Gather Evidence for Your Hearing
Your best way to get ready for your hearing is by getting all of your evidence together and preparing yourself to answer questions from a lawyer and the judge. Questions you face at a hearing may include asking questions about your living situation, job, income, work and schedule, current time you spend with your child, your day-to-day activities, relationship status, and more. Your attorney can help you get your evidence together and prepare you for any questions you might have to answer.
Get Witnesses for Your Hearing
You can call witnesses to the stand to tell the court about your relationship with your kids and more. This can help give you an advantage in your case. For a child custody hearing, be sure to choose your witnesses carefully. Witnesses that would be helpful to your side would be a your child’s teacher, your close friends and relatives. A lawyer can help you decide which witnesses will be strong ones to bring to court with you.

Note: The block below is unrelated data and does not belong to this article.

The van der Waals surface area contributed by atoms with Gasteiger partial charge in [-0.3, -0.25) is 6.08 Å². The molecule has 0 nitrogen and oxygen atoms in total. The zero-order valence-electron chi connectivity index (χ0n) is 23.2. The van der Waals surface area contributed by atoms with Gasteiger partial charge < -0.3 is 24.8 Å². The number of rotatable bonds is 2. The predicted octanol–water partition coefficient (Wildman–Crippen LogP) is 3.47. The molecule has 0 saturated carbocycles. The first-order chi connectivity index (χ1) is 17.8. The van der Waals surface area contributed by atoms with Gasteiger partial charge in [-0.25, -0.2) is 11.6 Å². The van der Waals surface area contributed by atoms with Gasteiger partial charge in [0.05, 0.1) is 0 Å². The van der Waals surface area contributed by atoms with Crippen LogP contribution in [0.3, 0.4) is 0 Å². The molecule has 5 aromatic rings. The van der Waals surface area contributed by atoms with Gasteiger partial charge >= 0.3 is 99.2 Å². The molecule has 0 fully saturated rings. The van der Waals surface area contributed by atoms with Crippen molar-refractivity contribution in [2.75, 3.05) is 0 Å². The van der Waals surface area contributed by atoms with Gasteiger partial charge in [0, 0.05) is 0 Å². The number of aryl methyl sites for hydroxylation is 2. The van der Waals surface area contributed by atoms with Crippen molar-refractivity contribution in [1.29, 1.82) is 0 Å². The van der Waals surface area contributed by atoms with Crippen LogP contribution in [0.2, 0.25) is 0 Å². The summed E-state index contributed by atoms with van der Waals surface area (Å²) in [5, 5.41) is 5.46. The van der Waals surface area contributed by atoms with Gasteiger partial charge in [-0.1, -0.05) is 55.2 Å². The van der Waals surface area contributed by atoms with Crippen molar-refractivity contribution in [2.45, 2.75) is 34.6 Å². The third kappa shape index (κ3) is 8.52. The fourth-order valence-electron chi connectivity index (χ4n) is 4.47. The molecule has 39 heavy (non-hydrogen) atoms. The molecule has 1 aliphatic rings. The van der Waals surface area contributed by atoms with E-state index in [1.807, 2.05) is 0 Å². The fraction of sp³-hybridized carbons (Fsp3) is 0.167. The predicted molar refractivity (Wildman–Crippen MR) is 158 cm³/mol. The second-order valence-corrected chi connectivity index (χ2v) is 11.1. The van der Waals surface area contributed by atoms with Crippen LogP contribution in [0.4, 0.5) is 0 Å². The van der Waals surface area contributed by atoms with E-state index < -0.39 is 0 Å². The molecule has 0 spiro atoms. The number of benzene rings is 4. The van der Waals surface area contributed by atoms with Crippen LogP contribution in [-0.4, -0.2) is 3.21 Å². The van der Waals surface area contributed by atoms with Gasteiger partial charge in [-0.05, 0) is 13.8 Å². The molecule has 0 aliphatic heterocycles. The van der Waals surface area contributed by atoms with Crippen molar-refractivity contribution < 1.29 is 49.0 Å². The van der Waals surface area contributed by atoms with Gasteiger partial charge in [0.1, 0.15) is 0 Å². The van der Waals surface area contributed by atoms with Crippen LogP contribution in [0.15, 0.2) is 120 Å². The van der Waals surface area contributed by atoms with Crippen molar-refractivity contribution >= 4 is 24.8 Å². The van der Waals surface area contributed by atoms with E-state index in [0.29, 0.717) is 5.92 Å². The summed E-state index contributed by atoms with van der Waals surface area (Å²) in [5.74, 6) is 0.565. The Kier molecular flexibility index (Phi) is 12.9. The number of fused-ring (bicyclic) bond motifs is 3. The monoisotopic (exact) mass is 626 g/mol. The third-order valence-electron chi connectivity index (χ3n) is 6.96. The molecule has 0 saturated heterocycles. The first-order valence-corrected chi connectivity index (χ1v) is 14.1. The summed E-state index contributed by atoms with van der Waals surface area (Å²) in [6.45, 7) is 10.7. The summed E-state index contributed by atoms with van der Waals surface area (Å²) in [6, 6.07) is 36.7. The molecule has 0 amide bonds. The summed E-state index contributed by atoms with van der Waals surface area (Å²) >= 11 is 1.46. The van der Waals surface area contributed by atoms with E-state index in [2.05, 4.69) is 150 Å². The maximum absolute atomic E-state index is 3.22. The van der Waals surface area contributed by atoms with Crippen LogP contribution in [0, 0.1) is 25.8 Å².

Remain Calm & Polite During Your Hearing
During your custody hearing, always keep calm and polite. Don’t show up late to court and turn in all required documents. Make plans to leave your children at home, unless they're told to be there by a judge or other court officer.
Before you get to court, know what you plan to say on the stand. While going through the hearing, remain respectful to everybody, including your co-parent.
Contact a Child Custody Attorney at the Bramble Law Firm
If you’re getting a divorce and need help filing for custody of your child Tori Bramble can help. We’ll help fill out a custody agreement outlining your parenting plan, prepare for the hearing and pursue the court outcome you desire